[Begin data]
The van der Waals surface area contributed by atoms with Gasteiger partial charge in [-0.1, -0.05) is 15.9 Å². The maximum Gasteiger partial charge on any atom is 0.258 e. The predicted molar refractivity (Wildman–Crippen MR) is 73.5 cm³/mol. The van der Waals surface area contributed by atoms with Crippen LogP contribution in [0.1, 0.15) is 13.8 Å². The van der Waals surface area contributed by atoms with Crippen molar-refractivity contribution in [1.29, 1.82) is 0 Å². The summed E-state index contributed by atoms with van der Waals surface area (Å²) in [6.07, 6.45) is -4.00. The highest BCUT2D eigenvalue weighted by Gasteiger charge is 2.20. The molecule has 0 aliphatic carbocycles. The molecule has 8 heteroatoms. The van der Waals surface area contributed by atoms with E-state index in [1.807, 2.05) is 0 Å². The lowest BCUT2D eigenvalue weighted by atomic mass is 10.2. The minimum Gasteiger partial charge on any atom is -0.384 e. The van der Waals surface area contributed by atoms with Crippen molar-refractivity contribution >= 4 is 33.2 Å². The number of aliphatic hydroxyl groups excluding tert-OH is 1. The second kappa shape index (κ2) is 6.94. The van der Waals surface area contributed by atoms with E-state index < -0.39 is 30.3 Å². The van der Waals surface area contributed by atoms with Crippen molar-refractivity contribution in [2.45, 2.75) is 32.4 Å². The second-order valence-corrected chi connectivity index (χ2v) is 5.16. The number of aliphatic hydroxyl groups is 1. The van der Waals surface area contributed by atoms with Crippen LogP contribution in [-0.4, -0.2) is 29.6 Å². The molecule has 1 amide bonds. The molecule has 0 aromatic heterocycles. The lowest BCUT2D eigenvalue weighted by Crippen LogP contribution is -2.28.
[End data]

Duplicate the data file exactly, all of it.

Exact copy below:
The van der Waals surface area contributed by atoms with Gasteiger partial charge in [-0.1, -0.05) is 15.9 Å². The maximum Gasteiger partial charge on any atom is 0.258 e. The predicted molar refractivity (Wildman–Crippen MR) is 73.5 cm³/mol. The van der Waals surface area contributed by atoms with Crippen LogP contribution in [0.1, 0.15) is 13.8 Å². The van der Waals surface area contributed by atoms with Crippen molar-refractivity contribution in [1.29, 1.82) is 0 Å². The summed E-state index contributed by atoms with van der Waals surface area (Å²) in [6.07, 6.45) is -4.00. The highest BCUT2D eigenvalue weighted by Gasteiger charge is 2.20. The molecule has 0 aliphatic carbocycles. The molecule has 8 heteroatoms. The van der Waals surface area contributed by atoms with E-state index in [1.807, 2.05) is 0 Å². The lowest BCUT2D eigenvalue weighted by atomic mass is 10.2. The minimum Gasteiger partial charge on any atom is -0.384 e. The van der Waals surface area contributed by atoms with Crippen molar-refractivity contribution >= 4 is 33.2 Å². The number of aliphatic hydroxyl groups excluding tert-OH is 1. The second kappa shape index (κ2) is 6.94. The van der Waals surface area contributed by atoms with E-state index < -0.39 is 30.3 Å². The van der Waals surface area contributed by atoms with Crippen molar-refractivity contribution in [2.45, 2.75) is 32.4 Å². The second-order valence-corrected chi connectivity index (χ2v) is 5.16. The number of aliphatic hydroxyl groups is 1. The van der Waals surface area contributed by atoms with Crippen LogP contribution in [-0.4, -0.2) is 29.6 Å². The molecule has 1 amide bonds. The molecule has 0 aromatic heterocycles. The lowest BCUT2D eigenvalue weighted by Crippen LogP contribution is -2.28.